Viewing requests sent by Burp extensions using Logger
Last updated: August 25, 2022
Read time: 3 Minutes
Extensions enable you to add new capabilities to Burp Suite's tools, or enhance existing ones. Many extensions modify requests that you've sent, or even generate their own. You may find it useful to study these requests, especially when trying to understand how an extension works or troubleshoot unexpected behavior.
From the 2022.5 release, Burp Suite requires Java 11 or later to run. This change should not impact you unless you run Burp Suite as a JAR file. However, any extensions written in a version of Java earlier than 11 may not run correctly from Burp Suite 2022.5 onward.
The Proxy > HTTP history tab only logs requests sent from the browser that were proxied via Burp. In this tutorial, you'll learn how to use the Logger tab to record requests from all of Burp's tools and any extensions that you have installed.
Step 1: Send requests using an extension
You first need to generate some traffic to view.
Use an extension on a website that you have permission to test. We'll use
https://portswigger-labs.net/, a deliberately vulnerable test domain, which you're also welcome to use.
For demonstration purposes, we have run a scan using the ActiveScan++ extension, but the Logger tab records traffic from all tools in Burp Suite, so you could use extensions for manual tools as well.
Step 2: Go to the Logger tab
By default, as you use any of Burp's tools, the Logger tab is populated in real-time, just like the Proxy > HTTP history tab.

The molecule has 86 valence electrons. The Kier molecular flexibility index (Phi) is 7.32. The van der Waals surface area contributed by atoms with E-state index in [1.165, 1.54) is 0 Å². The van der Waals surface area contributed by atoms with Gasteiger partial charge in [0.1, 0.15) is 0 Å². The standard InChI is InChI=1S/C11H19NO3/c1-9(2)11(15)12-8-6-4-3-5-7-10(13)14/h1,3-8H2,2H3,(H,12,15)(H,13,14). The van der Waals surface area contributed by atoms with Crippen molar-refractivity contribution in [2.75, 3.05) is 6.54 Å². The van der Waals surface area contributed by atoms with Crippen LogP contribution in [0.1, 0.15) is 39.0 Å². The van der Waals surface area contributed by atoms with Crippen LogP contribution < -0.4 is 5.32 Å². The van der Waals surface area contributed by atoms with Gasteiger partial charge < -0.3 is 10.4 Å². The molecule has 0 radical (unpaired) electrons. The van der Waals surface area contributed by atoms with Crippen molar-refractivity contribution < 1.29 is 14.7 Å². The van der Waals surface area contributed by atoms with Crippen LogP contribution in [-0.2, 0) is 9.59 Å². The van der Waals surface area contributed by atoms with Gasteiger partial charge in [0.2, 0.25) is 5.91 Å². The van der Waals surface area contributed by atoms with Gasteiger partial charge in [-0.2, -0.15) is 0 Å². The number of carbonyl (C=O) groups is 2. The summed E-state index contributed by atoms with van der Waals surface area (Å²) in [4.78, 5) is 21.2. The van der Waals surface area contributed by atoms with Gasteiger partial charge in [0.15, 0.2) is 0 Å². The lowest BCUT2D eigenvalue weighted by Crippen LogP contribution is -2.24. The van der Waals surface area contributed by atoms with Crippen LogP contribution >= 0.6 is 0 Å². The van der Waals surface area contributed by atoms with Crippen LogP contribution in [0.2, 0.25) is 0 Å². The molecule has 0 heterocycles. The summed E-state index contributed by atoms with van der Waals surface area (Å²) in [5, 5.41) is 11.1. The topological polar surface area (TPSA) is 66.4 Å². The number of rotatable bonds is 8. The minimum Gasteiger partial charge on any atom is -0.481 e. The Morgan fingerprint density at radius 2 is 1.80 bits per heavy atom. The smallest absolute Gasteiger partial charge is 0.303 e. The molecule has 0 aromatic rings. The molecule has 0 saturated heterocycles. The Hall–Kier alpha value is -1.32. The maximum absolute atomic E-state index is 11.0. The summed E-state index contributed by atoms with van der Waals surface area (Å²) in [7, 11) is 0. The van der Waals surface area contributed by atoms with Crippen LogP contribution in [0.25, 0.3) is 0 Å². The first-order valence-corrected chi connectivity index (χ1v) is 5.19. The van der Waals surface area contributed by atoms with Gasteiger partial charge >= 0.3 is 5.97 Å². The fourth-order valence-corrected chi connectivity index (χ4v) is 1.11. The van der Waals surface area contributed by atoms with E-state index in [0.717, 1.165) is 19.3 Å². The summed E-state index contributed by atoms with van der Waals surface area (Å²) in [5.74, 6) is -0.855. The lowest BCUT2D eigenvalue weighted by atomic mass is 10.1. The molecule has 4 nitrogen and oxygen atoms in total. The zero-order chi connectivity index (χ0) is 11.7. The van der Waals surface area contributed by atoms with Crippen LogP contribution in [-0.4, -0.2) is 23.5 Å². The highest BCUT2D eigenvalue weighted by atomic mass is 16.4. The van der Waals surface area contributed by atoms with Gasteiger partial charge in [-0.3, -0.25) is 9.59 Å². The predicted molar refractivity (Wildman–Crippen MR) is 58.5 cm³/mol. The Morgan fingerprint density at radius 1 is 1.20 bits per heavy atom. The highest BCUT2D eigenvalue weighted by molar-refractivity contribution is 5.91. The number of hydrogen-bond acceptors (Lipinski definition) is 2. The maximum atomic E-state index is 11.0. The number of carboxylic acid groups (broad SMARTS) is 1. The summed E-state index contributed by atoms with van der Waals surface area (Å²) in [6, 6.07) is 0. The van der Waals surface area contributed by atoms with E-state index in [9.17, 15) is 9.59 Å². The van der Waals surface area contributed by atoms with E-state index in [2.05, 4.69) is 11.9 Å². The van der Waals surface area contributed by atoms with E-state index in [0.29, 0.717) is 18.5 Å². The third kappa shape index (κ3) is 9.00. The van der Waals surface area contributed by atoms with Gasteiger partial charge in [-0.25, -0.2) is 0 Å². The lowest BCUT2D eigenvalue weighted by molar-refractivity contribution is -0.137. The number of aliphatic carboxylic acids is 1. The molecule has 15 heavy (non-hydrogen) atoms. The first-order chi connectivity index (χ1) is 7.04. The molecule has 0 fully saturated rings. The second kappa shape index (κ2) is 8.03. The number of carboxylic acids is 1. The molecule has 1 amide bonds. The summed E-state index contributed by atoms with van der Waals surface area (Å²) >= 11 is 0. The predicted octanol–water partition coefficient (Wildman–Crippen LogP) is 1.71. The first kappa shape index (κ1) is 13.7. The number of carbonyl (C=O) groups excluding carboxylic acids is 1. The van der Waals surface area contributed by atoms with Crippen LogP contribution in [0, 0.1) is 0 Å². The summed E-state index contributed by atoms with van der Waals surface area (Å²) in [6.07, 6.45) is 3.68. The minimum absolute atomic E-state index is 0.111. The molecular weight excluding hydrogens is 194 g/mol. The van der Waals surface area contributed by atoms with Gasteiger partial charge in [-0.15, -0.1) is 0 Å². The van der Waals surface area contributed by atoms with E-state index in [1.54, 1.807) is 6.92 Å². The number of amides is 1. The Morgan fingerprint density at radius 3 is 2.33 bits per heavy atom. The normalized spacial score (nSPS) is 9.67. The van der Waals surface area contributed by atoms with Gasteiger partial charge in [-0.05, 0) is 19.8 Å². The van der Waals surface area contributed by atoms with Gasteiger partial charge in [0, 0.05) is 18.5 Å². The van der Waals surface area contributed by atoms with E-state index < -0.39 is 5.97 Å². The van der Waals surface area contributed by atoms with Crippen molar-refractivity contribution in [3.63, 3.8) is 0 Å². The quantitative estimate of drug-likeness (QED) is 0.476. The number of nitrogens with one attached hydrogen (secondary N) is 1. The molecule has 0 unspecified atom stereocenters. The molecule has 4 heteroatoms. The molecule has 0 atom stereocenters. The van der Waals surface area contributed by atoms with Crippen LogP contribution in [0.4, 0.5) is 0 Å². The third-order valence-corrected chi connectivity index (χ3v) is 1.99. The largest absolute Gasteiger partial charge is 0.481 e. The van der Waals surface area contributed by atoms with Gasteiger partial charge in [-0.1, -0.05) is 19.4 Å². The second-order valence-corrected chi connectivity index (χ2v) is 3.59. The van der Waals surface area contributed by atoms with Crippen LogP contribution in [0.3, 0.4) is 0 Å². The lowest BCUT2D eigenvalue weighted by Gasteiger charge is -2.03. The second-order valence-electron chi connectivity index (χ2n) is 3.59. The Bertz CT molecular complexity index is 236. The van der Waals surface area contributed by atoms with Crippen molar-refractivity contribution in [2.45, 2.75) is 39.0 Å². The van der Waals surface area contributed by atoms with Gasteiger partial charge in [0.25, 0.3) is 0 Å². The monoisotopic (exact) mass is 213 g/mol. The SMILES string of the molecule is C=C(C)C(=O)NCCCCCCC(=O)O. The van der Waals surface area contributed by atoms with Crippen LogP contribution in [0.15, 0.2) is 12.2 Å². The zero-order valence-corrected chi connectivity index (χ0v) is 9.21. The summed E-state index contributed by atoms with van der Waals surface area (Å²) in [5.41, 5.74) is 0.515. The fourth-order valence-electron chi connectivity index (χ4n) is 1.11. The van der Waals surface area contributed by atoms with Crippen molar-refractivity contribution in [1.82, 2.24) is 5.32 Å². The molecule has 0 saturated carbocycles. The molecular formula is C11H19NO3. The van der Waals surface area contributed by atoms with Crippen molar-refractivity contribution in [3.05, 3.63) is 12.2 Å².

The Columns menu allows you to show or hide various columns, which you can use to sort the requests.
Tasks on the dashboard, such as scans and Intruder attacks, also have their own task-specific Logger tab. You can view this by clicking View details on the tasks panel in the dashboard.
Step 3: Filter the Logger tab
You can filter the requests that are displayed by clicking the View filter bar.
Alternatively, you can apply a Capture filter to control which kinds of requests are logged in the first place.
From the Tool column, you can see which tool sent each request.
If an extension generated the request from scratch, it is listed under Extender. However, note that any requests that are simply modified by an extension are listed under the original tool that made the request.
In our example, the extension both modifies existing requests and generates its own. Therefore, to view all requests sent by the extension you need to make sure that both the Scanner and Extender tools are shown.
Step 4: Viewing individual requests
Clicking on a specific request opens the message editor, which shows the request and the response sent back by the server, just like the Proxy > HTTP history tab.
To the right of the window, the Inspector panel highlights potentially interesting features of the message.
You can also right-click on requests and perform a range of actions like sending them to other tools, highlighting or commenting on them, and more.
In this tutorial, you have learned how to better understand the behavior of an extension by using the Logger tab to see those requests in detail.
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